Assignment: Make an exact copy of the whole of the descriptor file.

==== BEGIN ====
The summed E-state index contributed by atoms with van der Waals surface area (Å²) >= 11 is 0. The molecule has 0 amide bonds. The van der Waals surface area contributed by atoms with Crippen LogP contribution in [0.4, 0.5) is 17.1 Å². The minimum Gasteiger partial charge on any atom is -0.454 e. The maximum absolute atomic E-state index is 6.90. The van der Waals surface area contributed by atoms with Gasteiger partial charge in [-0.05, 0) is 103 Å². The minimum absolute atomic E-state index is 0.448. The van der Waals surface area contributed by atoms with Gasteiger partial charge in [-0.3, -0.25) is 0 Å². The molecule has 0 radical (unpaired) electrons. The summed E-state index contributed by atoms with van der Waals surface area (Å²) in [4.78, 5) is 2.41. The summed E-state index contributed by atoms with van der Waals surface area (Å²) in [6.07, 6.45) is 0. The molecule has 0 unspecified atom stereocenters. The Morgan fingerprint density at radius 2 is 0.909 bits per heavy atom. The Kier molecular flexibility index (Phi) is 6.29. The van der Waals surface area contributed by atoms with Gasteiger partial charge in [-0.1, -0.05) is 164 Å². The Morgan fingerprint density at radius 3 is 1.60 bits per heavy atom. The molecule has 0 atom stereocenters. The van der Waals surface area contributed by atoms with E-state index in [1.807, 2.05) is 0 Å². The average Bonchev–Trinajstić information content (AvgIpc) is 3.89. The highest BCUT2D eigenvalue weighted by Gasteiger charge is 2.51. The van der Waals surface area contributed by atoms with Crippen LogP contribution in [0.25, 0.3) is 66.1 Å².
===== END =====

The summed E-state index contributed by atoms with van der Waals surface area (Å²) >= 11 is 0. The molecule has 0 amide bonds. The van der Waals surface area contributed by atoms with Crippen LogP contribution in [0.4, 0.5) is 17.1 Å². The minimum Gasteiger partial charge on any atom is -0.454 e. The maximum absolute atomic E-state index is 6.90. The van der Waals surface area contributed by atoms with Gasteiger partial charge in [-0.05, 0) is 103 Å². The minimum absolute atomic E-state index is 0.448. The van der Waals surface area contributed by atoms with Gasteiger partial charge in [-0.3, -0.25) is 0 Å². The molecule has 0 radical (unpaired) electrons. The summed E-state index contributed by atoms with van der Waals surface area (Å²) in [4.78, 5) is 2.41. The summed E-state index contributed by atoms with van der Waals surface area (Å²) in [6.07, 6.45) is 0. The molecule has 0 unspecified atom stereocenters. The Morgan fingerprint density at radius 2 is 0.909 bits per heavy atom. The Kier molecular flexibility index (Phi) is 6.29. The van der Waals surface area contributed by atoms with Gasteiger partial charge in [-0.1, -0.05) is 164 Å². The Morgan fingerprint density at radius 3 is 1.60 bits per heavy atom. The molecule has 0 atom stereocenters. The van der Waals surface area contributed by atoms with E-state index in [1.807, 2.05) is 0 Å². The average Bonchev–Trinajstić information content (AvgIpc) is 3.89. The highest BCUT2D eigenvalue weighted by Gasteiger charge is 2.51. The van der Waals surface area contributed by atoms with Crippen LogP contribution in [0.25, 0.3) is 66.1 Å².